Does Dexamethasone Improve the Quality of Intravenous Regional Anesthesia and Analgesia? A Randomized, Controlled Clinical Study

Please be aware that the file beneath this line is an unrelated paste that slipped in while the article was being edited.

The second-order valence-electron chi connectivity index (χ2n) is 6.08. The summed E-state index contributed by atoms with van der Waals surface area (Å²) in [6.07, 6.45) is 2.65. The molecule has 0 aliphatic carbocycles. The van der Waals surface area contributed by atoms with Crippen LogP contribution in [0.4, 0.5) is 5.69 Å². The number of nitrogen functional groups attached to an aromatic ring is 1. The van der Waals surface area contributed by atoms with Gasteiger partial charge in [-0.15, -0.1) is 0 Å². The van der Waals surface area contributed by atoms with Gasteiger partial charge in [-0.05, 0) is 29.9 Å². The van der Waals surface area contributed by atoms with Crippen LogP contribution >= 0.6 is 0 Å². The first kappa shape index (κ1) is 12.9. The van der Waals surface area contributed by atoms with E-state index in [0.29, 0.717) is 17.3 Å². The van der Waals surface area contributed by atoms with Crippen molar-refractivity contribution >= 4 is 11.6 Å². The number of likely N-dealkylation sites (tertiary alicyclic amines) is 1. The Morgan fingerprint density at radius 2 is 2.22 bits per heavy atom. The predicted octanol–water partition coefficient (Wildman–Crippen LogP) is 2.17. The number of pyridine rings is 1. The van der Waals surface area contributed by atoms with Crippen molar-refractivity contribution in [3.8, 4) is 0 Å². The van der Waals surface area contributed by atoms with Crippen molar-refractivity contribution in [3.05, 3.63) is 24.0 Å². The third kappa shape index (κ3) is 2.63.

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We investigated the anesthetic and analgesic effectiveness of adding dexamethasone to lidocaine for IV regional anesthesia (IVRA). Seventy-five patients undergoing ambulatory hand surgery were randomly assigned to one of three groups: group L received 3 mg/kg lidocaine, group LD received 3 mg/kg lidocaine + 8 mg dexamethasone, and group LDc received 3 mg/kg lidocaine for IVRA and 8 mg dexamethasone IV to the nonsurgical arm. IVRA was established using 40 mL of a solution. Visual analog scale and verbal pain scores were recorded intraoperatively and for 2 h postoperatively. Postoperative pain was treated with oral acetaminophen 500 mg every 4 h when visual analog scale score was more than 3. Time to request for the first analgesic and the total dose in the first 24 h were noted. Times to onset of complete sensory and motor block were similar in the 3 groups. The times to recovery of motor block (L = 8 [5.91–10.08] min, LD = 13 [6.76–20.19] min, LDc = 6 [4.44–8.43] min) and sensory block (L = 7 [5.21–10.30] min, LD = 12 [6.11–19.40] min and LDc = 6 [4.2–8.11] min) were longer in group LD (P < 0.05). Patients in group LD reported significantly lower pain scores and required less acetaminophen in the first 24 h after surgery. In conclusion, the addition of 8 mg dexamethasone to lidocaine for IVRA in patients undergoing hand surgery improves postoperative analgesia during the first postoperative day.

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